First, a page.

Age-related macular degeneration (AMD) is an age related maculopathy which causes central visual impairment that causes visual impairment and is the highest cause of irreversible blindness in the older population of the developed world [6]. The Complement Factor H (CFH) and Ala69Ser (LOC387715) are genes that have been found to be responsible for 50-75% of AMDs with the CFH gene being more important [7]. Drusen are seen as the earliest clinical feature of age-related macular degeneration (AMD). There are two types of AMDs; neovascular (wet) and non-neovascular (dry). Dry AMD has features which includes thinning of the macula and formation of tiny drusenoid deposits and causes gradual progressive loss of vision, whereas wet AMD has features of geographic atrophy (GA), pigment epithelial detachment which may be serous, haemorrhagic, fibrovascular or drusenoid and choroidal neovascularization which causes rapid visual loss due to choroidal neovascularization at the macula [8,9]. An early form of AMD known as age related maculopathy (ARM) is commoner among the younger age groups and typically presents with soft drusen found on the macula in both eyes. In ARM, vision is preserved till when it eventually progresses to AMD when the is deterioration of vision [10]. There are two main forms of early onset drusen typically presenting before the fourth decade of life; Doynes honeycomb retinal dystrophy (DHRD) and Malattia Leventinese (ML). Other variants of early onset drusen are Stargardt disease and Best disease. Drusen are also found in membranous proliferative glomerulonephritis type II [11].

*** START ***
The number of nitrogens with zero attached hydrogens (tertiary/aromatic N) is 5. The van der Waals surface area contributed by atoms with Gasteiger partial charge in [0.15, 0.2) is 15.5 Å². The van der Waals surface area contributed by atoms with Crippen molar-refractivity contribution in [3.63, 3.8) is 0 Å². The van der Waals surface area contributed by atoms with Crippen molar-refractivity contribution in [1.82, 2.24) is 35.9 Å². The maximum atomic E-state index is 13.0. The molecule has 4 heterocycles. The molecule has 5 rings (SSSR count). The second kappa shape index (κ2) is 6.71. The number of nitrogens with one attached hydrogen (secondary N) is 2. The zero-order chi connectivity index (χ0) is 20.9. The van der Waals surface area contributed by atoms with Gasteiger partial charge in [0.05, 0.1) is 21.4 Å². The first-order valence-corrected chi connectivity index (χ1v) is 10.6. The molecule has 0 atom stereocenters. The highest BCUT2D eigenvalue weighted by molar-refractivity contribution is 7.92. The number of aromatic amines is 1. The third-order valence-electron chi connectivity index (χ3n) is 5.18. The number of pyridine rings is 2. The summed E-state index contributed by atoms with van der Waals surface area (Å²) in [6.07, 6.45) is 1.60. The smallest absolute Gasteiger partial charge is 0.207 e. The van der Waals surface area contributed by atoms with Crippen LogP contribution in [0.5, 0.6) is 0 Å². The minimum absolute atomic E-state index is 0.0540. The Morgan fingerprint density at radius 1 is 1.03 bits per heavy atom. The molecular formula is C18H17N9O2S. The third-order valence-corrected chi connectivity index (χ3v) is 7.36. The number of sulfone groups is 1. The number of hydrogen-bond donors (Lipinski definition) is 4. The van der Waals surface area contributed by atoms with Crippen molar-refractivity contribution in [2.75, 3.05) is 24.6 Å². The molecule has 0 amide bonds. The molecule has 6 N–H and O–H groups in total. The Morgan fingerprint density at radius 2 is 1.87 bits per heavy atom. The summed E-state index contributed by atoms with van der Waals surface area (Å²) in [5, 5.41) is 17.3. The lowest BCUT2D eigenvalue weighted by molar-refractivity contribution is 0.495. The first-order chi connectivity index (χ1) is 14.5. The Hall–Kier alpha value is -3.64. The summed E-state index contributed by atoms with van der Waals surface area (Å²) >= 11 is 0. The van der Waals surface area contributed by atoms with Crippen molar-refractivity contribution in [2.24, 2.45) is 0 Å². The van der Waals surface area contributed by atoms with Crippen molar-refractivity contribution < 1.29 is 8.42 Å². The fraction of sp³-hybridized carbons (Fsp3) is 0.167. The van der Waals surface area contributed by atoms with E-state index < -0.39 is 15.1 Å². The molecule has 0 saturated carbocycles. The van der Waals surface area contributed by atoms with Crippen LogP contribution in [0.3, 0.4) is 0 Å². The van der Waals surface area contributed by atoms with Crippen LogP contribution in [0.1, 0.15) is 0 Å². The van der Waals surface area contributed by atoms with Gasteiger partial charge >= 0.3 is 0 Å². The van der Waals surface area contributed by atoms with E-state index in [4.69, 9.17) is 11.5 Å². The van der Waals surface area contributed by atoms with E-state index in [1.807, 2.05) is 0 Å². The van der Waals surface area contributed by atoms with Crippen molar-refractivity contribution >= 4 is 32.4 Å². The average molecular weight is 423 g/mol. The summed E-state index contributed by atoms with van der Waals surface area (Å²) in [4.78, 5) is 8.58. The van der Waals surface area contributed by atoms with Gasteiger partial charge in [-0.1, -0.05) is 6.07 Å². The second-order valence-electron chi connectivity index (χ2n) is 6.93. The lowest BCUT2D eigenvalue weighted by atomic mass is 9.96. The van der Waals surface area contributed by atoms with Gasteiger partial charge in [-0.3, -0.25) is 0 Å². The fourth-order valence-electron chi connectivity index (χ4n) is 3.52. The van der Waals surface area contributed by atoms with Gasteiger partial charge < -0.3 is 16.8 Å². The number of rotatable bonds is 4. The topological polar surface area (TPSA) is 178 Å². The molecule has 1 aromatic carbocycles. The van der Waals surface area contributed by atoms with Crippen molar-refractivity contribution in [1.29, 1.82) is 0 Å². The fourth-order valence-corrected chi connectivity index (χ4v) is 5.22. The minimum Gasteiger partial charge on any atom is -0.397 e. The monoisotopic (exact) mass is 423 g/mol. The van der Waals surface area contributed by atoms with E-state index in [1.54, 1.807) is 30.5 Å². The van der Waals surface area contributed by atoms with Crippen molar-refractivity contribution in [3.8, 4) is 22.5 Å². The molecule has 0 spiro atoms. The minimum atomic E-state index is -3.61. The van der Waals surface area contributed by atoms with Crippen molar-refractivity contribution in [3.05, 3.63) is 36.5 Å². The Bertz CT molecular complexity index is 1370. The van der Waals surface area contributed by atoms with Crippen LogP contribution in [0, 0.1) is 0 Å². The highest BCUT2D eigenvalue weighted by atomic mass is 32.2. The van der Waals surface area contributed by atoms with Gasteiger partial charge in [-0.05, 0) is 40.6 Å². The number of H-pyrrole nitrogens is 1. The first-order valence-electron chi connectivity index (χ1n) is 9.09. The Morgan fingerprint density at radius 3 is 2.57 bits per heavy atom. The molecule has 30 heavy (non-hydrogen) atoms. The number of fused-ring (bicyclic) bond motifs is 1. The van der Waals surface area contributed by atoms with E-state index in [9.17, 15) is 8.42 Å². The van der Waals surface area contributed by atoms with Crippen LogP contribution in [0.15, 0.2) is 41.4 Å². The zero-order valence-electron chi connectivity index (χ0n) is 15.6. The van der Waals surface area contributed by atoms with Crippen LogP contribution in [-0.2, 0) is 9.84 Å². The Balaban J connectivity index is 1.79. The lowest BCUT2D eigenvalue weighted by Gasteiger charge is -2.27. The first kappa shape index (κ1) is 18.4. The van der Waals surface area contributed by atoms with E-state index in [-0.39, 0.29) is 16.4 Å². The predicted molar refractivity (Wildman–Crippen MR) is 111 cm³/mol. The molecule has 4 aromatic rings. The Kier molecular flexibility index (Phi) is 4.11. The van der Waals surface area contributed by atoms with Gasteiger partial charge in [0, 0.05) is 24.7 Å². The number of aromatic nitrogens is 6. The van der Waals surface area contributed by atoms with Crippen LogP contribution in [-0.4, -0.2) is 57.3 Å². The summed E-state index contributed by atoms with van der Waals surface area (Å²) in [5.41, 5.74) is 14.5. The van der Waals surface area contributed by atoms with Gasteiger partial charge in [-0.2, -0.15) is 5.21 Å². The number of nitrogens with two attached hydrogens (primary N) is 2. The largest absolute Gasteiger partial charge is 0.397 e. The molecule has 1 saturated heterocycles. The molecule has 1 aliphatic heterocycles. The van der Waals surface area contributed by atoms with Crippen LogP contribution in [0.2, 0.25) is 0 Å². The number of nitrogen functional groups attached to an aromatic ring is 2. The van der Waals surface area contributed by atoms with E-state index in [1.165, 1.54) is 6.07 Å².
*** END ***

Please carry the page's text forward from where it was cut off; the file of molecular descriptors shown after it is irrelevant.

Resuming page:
Doynes honeycomb retinal dystrophy (DHRD) and Malattia Leventinese are inherited macula dystrophies characterized by the presence of drusen on the macula. In DHRD, the drusen are found around the optic nerve head while in ML, the drusen are arranged in a radial pattern from the fovea centralis [10]. The genetic defect in DHRD and MLis caused by a single autosomal dominant mutation in EFEMP1 (EGF-containing fibrillin-like extracellular matrix protein 1) gene. This gene encodes the protein fibulin-3 [12]. Patients may have a blurry vision at an early stage but advanced stages there is severe visual impairment [12,13].

Stargardt disease (STGD) is the highest occurring autosomal recessive macular dystrophy in children and young adults with a prevalence of about 1 in 8000-10,000. It is sometimes seen in late-adulthood. The clinical features of Stargardt disease is bronze beaten appearance of the macular that leads to a progressive bilateral visual impairment. It occurs as a result of mutations of the ABCA4 gene located on the chromosome 1. This gene codes for an ATP-binding cassette membrane protein, that helps in the transport of all trans-retinal aldehydes. The mainstay of management of this condition is the use of low vision aids although research is ongoing in the areas of gene therapy, stem cell therapy and the use of pharmacological agents [14,15].